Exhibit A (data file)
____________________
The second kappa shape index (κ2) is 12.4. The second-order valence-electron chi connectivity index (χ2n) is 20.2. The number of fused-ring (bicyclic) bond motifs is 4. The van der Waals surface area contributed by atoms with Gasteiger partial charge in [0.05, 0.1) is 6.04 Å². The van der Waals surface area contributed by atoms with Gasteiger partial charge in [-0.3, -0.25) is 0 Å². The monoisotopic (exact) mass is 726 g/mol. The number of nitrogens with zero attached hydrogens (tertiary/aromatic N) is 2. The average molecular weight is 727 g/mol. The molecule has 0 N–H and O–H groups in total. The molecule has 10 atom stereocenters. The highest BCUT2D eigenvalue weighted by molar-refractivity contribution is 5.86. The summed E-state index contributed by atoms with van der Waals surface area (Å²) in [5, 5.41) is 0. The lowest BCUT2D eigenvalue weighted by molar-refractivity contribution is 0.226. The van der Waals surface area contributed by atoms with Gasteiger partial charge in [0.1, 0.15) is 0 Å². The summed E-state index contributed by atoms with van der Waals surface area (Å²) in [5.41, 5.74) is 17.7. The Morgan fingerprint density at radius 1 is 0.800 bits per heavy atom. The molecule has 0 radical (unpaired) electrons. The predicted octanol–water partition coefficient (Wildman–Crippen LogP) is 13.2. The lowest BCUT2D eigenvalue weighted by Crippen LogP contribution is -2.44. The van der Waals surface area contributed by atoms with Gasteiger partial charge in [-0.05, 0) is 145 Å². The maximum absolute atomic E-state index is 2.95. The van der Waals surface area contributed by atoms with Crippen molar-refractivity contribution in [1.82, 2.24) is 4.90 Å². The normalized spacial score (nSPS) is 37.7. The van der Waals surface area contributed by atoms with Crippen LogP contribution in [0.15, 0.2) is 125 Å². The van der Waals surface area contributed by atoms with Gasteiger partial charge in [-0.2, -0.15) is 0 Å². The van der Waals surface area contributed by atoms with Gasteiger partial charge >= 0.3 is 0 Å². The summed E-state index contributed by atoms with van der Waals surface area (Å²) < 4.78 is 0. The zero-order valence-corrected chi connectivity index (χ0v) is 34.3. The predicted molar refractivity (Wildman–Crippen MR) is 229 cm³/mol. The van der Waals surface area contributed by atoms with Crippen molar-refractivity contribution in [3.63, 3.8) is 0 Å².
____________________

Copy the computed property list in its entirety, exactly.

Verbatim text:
The second kappa shape index (κ2) is 12.4. The second-order valence-electron chi connectivity index (χ2n) is 20.2. The number of fused-ring (bicyclic) bond motifs is 4. The van der Waals surface area contributed by atoms with Gasteiger partial charge in [0.05, 0.1) is 6.04 Å². The van der Waals surface area contributed by atoms with Gasteiger partial charge in [-0.3, -0.25) is 0 Å². The monoisotopic (exact) mass is 726 g/mol. The number of nitrogens with zero attached hydrogens (tertiary/aromatic N) is 2. The average molecular weight is 727 g/mol. The molecule has 0 N–H and O–H groups in total. The molecule has 10 atom stereocenters. The highest BCUT2D eigenvalue weighted by molar-refractivity contribution is 5.86. The summed E-state index contributed by atoms with van der Waals surface area (Å²) in [5, 5.41) is 0. The lowest BCUT2D eigenvalue weighted by molar-refractivity contribution is 0.226. The van der Waals surface area contributed by atoms with Gasteiger partial charge in [0.1, 0.15) is 0 Å². The summed E-state index contributed by atoms with van der Waals surface area (Å²) in [5.41, 5.74) is 17.7. The Morgan fingerprint density at radius 1 is 0.800 bits per heavy atom. The molecule has 0 radical (unpaired) electrons. The predicted octanol–water partition coefficient (Wildman–Crippen LogP) is 13.2. The lowest BCUT2D eigenvalue weighted by Crippen LogP contribution is -2.44. The van der Waals surface area contributed by atoms with Gasteiger partial charge in [-0.05, 0) is 145 Å². The maximum absolute atomic E-state index is 2.95. The van der Waals surface area contributed by atoms with Crippen molar-refractivity contribution in [1.82, 2.24) is 4.90 Å². The normalized spacial score (nSPS) is 37.7. The van der Waals surface area contributed by atoms with Crippen LogP contribution in [0.15, 0.2) is 125 Å². The van der Waals surface area contributed by atoms with Gasteiger partial charge in [-0.2, -0.15) is 0 Å². The van der Waals surface area contributed by atoms with Gasteiger partial charge >= 0.3 is 0 Å². The summed E-state index contributed by atoms with van der Waals surface area (Å²) < 4.78 is 0. The zero-order valence-corrected chi connectivity index (χ0v) is 34.3. The predicted molar refractivity (Wildman–Crippen MR) is 229 cm³/mol. The van der Waals surface area contributed by atoms with Crippen molar-refractivity contribution in [3.63, 3.8) is 0 Å².